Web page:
Results From 7255 reports retrieved, 20 eligible studies involving 2719 DKD patients were included. CHM was associated with greater reduction of albuminuria than placebo, regardless of whether renin–angiotensin system (RAS) inhibitors were concurrently administered (SMD −0.56, 95% CI [−1.04 to –0.08], I2=64%, p=0.002) or not (SMD −0.92, 95% CI [−1.35 to –0.51], I2=87%, p<0.0001). When CHM was used as an adjunct to RAS inhibitors, estimated glomerular filtration rate was higher in the CHM than placebo group (MD 6.28 mL/min; 95% CI [2.42 to 10.14], I2=0%, p=0.001). The effects of CHM on progression to ESKD and mortality were uncertain due to low event rates. The reported adverse events in CHM group included digestive disorders, elevated liver enzyme level, infection, anaemia, hypertension and subarachnoid haemorrhage, but the report rates were low and similar to control groups. The favourable results of CHM should be balanced with the limitations of the included studies such as high heterogeneity, short follow-up periods, small numbers of clinical events and older patients with less advanced disease.

Conclusions Based on moderate to low quality evidence, CHM may have beneficial effects on renal function and albuminuria beyond that afforded by conventional treatment in adults with DKD. Further well-conducted, adequately powered trials with representative DKD populations are warranted to confirm the long-term effect of CHM, particularly on clinically relevant outcomes.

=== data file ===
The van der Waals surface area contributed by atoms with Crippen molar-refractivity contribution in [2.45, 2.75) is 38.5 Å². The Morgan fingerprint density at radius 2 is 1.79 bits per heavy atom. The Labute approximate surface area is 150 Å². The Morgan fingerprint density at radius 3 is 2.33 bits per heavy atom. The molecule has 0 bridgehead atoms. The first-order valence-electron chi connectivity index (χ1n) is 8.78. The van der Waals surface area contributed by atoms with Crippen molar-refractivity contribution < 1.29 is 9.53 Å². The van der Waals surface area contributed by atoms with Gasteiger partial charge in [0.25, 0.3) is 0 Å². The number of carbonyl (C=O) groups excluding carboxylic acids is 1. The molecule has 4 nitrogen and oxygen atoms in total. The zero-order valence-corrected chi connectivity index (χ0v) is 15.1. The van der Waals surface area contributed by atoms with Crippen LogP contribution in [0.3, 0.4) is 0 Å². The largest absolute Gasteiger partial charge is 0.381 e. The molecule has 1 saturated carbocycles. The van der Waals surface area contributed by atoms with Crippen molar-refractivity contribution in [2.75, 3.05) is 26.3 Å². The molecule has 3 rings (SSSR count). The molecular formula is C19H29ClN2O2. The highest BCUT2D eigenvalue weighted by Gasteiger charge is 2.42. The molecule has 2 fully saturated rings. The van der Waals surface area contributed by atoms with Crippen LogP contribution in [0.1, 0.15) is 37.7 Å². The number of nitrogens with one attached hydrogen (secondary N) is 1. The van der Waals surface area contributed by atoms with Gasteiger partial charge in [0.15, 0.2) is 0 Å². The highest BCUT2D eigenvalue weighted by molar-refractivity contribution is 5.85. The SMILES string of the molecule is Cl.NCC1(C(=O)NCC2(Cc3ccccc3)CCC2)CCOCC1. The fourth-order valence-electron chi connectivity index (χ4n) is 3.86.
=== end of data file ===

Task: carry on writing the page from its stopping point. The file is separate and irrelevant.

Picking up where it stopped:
PROSPERO registration number CRD42015029293.

  • diabetic kidney disease
  • Chinese herbal medicine
  • complementary and alternative medicine
  • systematic review
  • meta-analysis

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  • CCX and WM contributed equally.

  • LaZ and LY contributed equally.

  • Contributors Research idea and study design: LaZ, CL, CCX and WM; data collection and screening: LaZ, LY, JS, XQ and ALZ; data extraction: LaZ, LY and JS; data analysis: LaZ and JS; risk of bias assessment: LaZ, LY, XG and ALZ; GRADE assessment: WM, LeiZ, LY, JS and DJ; manuscript writing: all authors; supervision and mentorship: CCX, XL and CL. Each author contributed important intellectual content during manuscript drafting and revision and accepts accountability for the overall work by ensuring that questions pertaining to the accuracy or integrity of any portion of the work are appropriately investigated and resolved.

  • Funding The project is jointly supported by the China–Australia International Research Centre for Chinese Medicine (CAIRCCM)—a joint initiative of RMIT University, Australia and the Guangdong Provincial Academy of Chinese Medical Sciences, China with additional funding support from the Ministry of Science & Technology of China (International Cooperation Project, Grant Number 2012DFA31760) and a grant from the National Natural Science Foundation of China (Grant Number 81603717).

  • Competing interests None declared.

  • Provenance and peer review Not commissioned; externally peer reviewed.

  • Data sharing statement Data extracted from original studies and data used for meta-analysis are available on request.

  • Patient consent for publication Not required.